Friday, March 06, 2009

“Into the Garbage Chute, Flyboy!” Why more girls should love comic books, cartoons, video games, and anything else that has a strong Female Heroine.

I realize that there could be tomes written on this topic (and there already is some pretty awesome literature on the subject), but I feel as though there is no harm in reinforcing the thought that more young girls should be reading comic books. After watching the new Wonder Woman film with Darci today we realized that it is every bit of awesome inspiration that it should be and more. Wonder Woman is strong, and even though she was raised by a mother who turned her back on man’s world, she goes above and beyond to reconnect the rest of the world and save it, time and again. She was made by the Greek Goddess Aphrodite, and raised by Amazonian women, which makes her ulra-super-amazing.

Comic books did not become female-protagonist-friendly until Wonder Woman premiered on the scene in 1941. Prior to that they were basically cheap romance novels in which women fell to the advances of overly-attractive men. The time of Rosy the Riveter allowed for Wonder Woman to sweep in and capture the hearts and minds of thousands of young girls. She endured and was rekindled in the 1960’s when women continued to fight for equal rights in the United States. Today, many would argue that fight is not yet over, and Wonder Woman is stronger than she has ever been. The premier of the new animated film (and her appearances in Justice League Unlimited) are a shining example of women as heroes in comics. (In the Justice League Unlimited episode “To Another Shore” she is fighting global warming AND the bad guys, and that’s just awesome if you ask me).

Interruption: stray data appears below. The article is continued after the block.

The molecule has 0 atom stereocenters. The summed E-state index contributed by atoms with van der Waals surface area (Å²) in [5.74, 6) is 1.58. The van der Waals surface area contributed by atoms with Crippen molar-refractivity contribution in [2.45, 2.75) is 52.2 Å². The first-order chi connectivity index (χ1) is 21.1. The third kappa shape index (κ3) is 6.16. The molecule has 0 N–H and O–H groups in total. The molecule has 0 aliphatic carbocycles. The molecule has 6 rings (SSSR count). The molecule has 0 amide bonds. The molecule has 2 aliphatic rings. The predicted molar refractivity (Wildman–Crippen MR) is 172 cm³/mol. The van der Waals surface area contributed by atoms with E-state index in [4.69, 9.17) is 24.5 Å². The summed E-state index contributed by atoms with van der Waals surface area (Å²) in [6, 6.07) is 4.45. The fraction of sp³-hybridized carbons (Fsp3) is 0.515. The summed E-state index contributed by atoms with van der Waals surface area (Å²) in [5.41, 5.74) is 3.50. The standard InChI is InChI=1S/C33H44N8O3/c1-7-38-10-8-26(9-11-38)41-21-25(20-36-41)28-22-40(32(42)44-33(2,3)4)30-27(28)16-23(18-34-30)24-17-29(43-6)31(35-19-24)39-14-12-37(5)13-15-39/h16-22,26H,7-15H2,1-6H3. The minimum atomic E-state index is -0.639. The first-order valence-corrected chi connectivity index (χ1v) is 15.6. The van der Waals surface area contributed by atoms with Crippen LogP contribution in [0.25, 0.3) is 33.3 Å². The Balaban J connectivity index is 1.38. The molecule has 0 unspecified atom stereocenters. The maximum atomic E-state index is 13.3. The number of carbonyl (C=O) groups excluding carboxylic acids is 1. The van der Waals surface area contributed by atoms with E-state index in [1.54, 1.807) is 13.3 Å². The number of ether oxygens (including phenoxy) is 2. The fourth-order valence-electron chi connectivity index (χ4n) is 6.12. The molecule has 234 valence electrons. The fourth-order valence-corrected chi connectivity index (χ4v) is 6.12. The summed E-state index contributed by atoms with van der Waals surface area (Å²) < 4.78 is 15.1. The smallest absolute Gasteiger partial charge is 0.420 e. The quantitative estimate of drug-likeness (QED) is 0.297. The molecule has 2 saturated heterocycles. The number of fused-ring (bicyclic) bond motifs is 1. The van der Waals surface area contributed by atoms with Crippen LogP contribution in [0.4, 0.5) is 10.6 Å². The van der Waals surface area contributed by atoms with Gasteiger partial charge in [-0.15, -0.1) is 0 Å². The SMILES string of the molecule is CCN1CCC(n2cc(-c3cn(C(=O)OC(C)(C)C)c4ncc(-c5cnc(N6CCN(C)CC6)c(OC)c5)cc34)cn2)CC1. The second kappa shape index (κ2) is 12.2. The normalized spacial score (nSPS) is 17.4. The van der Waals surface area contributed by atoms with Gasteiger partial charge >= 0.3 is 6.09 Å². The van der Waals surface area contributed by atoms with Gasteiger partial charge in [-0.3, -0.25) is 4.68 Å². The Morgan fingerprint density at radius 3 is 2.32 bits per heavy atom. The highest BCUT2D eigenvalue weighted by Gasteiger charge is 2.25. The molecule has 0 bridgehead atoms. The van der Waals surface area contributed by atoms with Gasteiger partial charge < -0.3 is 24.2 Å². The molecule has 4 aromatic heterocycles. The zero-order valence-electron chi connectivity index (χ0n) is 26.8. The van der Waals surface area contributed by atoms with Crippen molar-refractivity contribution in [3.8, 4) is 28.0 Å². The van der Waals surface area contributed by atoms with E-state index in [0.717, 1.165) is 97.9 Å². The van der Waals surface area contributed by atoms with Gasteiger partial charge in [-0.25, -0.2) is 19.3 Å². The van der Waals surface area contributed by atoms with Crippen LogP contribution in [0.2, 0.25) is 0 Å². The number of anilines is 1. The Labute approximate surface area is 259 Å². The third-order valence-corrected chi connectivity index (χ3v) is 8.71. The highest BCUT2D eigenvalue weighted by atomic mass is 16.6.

When I was growing up I clung onto all the female protagonists I could. They inspired me and made me want to change the world around me. I attribute so much to the heroes I followed as a child. Princess Leia was above and beyond my favorite, and not just because I love the original Star Wars Trilogy a ridiculous amount. Every time she said, “Into the garbage shoot flyboy!” I laughed because she was giving the men who just rescued her orders. She then goes on to be not only an outstanding diplomat, but someone who can wield a blaster when the time calls for it, strangle Jabba the Hutt with the chains that attempted to restrain her, and oh, by the way, she becomes a JEDI WARRIOR later on in the novels, comic books, and graphic novels that follow the films. (Yes, I like them, and I don’t care that they’re not considered canon. Many of them are fantastic stories). It just so happens that I find her and Han Solo’s relationship to be pretty balanced, and they have some pretty cool children later on in the novels, too. Jaina Solo, born of the two of them, is the greatest combination of both Han and Leia’s strengths, and she also kills her twin brother Jacen when he turns to the dark side cause…well…it has to be done.

Other female protagonists of my childhood included Jean Grey (prior to the whole Phoenix thing…), Storm, Rogue, Batgirl, Batwoman, Black Canary, Aisha and (yes although pink…) Kimberly from the Power Rangers… even Linka from Captain Planet was someone who stood out in a world of predominately male heroes!

Samus Aran kicked ass in her video game series (although admittedly a lot of people didn’t realize she was a woman for the longest time!). When shit goes wrong Princess Zelda even takes up a stronger stance in Ocarina of Time and disguises herself as the ultra-badass Shiek. This transformation is one of my favorites because up until that point Zelda was just the princess in distress.